I still had the same wipe-on poly that I used on the original slim shelf, so I mounted the hook without any glue so it would stand up freely, then I wiped on the finish. I let that dry and added a second coat later.

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I also did a dry mount of the piano hook onto the magnet so I could wipe on the black poly mix.

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I attached the magnet to the top of a jar and repositioned it based on what side I was finishing. I started with the back and did just one coat there, then made sure to eliminate bubbles as I covered the front and the sides. I really liked how you can see the grain of the original piano wood behind the shiny black polyurethane.

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Mounting in Place

I mixed up some strong, thick epoxy so that once they are mounted the hooks wouldn't move or reposition themselves. This was especially important for the gaming hook because it would be attached to the bottom of the shelf and there was no other support to hold it into place.

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I used the point of a wooden skewer to guide the epoxy into the holes, then after putting the metal mount in I wiped off the excess epoxy while it was still viscous.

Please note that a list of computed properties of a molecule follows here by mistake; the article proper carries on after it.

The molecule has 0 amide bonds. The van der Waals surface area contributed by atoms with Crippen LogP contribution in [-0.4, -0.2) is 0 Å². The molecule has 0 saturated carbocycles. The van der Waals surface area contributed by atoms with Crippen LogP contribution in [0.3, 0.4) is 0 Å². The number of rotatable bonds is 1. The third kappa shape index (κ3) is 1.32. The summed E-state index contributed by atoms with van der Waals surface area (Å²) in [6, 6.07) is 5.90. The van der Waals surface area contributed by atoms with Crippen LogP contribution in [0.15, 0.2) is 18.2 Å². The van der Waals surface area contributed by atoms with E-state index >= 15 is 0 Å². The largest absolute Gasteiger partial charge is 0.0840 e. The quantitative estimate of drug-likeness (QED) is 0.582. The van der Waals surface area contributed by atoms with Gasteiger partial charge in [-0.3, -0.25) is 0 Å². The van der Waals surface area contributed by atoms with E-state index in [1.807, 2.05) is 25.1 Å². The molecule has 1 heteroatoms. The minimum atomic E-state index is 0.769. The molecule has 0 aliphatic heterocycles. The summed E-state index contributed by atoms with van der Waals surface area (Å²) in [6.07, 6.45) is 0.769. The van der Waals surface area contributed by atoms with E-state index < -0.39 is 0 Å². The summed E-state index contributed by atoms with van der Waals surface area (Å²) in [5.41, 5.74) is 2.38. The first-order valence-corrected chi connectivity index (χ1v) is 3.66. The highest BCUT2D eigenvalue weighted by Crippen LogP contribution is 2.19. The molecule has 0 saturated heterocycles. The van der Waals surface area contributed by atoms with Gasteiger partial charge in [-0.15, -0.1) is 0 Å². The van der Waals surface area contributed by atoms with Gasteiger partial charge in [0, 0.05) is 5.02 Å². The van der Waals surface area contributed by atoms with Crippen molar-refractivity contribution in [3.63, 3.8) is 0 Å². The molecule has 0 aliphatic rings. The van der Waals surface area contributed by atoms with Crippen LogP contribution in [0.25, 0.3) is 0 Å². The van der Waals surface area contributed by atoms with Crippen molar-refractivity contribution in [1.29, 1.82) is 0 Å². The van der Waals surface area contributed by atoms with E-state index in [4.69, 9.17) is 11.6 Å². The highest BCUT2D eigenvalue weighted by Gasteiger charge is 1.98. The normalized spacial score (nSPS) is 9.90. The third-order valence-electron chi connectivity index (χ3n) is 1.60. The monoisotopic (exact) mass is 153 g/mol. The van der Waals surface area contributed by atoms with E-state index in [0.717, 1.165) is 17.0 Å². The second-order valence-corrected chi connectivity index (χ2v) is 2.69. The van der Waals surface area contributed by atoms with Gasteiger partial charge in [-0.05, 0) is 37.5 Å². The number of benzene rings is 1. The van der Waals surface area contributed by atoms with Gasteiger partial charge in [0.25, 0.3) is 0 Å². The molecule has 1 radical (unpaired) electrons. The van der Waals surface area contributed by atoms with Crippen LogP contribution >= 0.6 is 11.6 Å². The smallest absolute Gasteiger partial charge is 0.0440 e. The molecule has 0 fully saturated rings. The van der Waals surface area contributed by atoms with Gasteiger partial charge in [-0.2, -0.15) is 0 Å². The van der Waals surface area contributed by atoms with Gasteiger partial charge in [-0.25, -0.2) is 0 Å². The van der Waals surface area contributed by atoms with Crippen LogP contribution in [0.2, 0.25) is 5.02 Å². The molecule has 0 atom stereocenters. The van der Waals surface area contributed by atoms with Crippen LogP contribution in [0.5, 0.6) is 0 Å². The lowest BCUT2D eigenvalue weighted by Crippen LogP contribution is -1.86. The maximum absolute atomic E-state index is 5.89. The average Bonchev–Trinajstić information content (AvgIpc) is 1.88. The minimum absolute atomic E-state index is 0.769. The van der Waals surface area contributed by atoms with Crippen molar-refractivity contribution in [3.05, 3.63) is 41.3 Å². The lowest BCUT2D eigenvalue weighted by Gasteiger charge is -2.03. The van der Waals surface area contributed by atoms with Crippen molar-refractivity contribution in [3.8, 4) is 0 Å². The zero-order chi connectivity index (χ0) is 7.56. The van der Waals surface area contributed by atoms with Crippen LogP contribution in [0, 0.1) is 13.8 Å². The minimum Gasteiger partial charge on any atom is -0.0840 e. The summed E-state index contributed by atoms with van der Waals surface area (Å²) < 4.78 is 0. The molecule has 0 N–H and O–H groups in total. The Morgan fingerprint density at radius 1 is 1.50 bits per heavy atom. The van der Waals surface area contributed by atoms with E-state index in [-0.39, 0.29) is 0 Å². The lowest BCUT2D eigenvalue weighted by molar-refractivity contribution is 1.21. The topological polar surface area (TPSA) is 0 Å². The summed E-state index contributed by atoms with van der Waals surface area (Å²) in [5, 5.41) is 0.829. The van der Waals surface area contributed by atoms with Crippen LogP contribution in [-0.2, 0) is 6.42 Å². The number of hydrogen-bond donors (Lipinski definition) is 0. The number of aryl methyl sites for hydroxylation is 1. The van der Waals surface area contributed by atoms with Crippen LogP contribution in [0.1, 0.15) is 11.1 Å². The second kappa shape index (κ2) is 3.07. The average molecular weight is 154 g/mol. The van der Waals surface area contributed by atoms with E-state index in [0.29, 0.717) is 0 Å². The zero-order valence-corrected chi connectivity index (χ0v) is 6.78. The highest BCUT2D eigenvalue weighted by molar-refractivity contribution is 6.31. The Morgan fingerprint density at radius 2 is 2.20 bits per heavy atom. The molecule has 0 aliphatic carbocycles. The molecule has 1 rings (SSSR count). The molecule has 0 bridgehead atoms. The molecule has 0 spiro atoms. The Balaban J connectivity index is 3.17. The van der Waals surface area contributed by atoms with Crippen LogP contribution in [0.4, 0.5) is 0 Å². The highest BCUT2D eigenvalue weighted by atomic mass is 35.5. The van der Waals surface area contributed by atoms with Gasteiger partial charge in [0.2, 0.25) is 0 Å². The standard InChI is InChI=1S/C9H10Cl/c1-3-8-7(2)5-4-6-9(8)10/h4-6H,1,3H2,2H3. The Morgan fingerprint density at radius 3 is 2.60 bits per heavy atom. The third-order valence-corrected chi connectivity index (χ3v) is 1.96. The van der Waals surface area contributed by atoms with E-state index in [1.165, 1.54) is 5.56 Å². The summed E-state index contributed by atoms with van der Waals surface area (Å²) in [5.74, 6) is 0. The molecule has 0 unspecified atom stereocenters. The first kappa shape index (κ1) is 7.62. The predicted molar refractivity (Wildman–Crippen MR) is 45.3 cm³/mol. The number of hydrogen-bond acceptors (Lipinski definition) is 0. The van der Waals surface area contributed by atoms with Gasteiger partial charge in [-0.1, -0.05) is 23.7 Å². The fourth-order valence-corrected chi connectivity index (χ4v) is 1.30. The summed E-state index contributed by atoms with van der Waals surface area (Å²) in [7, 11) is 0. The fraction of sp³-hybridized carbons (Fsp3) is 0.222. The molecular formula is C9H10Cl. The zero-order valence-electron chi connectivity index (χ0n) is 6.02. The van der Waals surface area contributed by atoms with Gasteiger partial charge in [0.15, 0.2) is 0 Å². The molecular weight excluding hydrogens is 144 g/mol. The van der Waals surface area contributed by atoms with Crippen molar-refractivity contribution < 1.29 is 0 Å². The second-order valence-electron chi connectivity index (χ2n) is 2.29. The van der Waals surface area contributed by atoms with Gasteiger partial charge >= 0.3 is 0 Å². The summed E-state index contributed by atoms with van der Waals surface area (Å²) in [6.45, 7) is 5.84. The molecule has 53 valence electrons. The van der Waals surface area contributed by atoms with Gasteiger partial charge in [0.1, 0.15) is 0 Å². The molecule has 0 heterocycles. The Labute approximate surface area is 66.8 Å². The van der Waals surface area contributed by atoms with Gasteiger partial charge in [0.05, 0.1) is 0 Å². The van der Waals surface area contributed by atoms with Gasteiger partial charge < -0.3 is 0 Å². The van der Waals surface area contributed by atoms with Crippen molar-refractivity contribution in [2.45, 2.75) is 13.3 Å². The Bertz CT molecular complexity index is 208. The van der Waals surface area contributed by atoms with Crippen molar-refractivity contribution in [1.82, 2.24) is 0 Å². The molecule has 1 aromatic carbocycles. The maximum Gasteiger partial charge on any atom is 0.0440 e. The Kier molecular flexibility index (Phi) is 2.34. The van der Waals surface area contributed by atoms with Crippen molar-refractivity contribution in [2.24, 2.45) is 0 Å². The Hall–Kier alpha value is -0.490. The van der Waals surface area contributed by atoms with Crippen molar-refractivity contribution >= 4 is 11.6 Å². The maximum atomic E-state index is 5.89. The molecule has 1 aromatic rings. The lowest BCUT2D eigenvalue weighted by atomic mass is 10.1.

I wanted to make sure it was straight so I measured and aligned it so the hook was flat in both directions. Once I had that down I moved it aside to a place where it wouldn’t get bumped or moved while it was drying.

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While some accuracy was important for the piano hook, I just had to do a little bending of the magnet’s metal hook to get it lined up. The metal was pliable but strong enough to hold up the pair of headphones that would go on the hook.

I dropped some epoxy into the back of the piano hook and then connected the magnet to it.

After it dried I moved it over to the utility cart to make sure that the angle would be flat when attached to the cart.

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The design for the original headphone hook works well and I use it every day. Reusing that design made it just as easy to remove and store the new headphones. During the process of this project I realized that I have a ton of pairs of single-purpose headphones (one for mowing the lawn, one for playing drums, etc ...). So far these are the only ones that warrant creating hooks, but if I ever need to get a new pair for something, I know which design I’m coming back to. 🎧